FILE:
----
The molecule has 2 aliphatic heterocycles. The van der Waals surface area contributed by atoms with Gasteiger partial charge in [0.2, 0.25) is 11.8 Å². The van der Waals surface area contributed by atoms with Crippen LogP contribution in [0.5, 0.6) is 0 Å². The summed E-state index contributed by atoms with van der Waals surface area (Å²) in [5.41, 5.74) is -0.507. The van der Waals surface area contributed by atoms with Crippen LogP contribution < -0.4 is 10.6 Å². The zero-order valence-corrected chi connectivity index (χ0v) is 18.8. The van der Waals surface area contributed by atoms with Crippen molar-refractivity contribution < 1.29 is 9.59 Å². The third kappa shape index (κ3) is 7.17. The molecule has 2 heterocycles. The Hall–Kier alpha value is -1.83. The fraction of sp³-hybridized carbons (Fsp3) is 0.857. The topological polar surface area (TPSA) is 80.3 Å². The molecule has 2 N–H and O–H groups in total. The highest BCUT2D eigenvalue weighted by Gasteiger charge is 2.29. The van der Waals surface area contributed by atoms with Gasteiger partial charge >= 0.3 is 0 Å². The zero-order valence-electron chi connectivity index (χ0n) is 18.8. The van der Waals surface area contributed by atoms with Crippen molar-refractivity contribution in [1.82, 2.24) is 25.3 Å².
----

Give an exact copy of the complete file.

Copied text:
The molecule has 2 aliphatic heterocycles. The van der Waals surface area contributed by atoms with Gasteiger partial charge in [0.2, 0.25) is 11.8 Å². The van der Waals surface area contributed by atoms with Crippen LogP contribution in [0.5, 0.6) is 0 Å². The summed E-state index contributed by atoms with van der Waals surface area (Å²) in [5.41, 5.74) is -0.507. The van der Waals surface area contributed by atoms with Crippen LogP contribution < -0.4 is 10.6 Å². The zero-order valence-corrected chi connectivity index (χ0v) is 18.8. The van der Waals surface area contributed by atoms with Crippen molar-refractivity contribution < 1.29 is 9.59 Å². The third kappa shape index (κ3) is 7.17. The molecule has 2 heterocycles. The Hall–Kier alpha value is -1.83. The fraction of sp³-hybridized carbons (Fsp3) is 0.857. The topological polar surface area (TPSA) is 80.3 Å². The molecule has 2 N–H and O–H groups in total. The highest BCUT2D eigenvalue weighted by Gasteiger charge is 2.29. The van der Waals surface area contributed by atoms with Gasteiger partial charge >= 0.3 is 0 Å². The zero-order valence-electron chi connectivity index (χ0n) is 18.8. The van der Waals surface area contributed by atoms with Crippen molar-refractivity contribution in [1.82, 2.24) is 25.3 Å².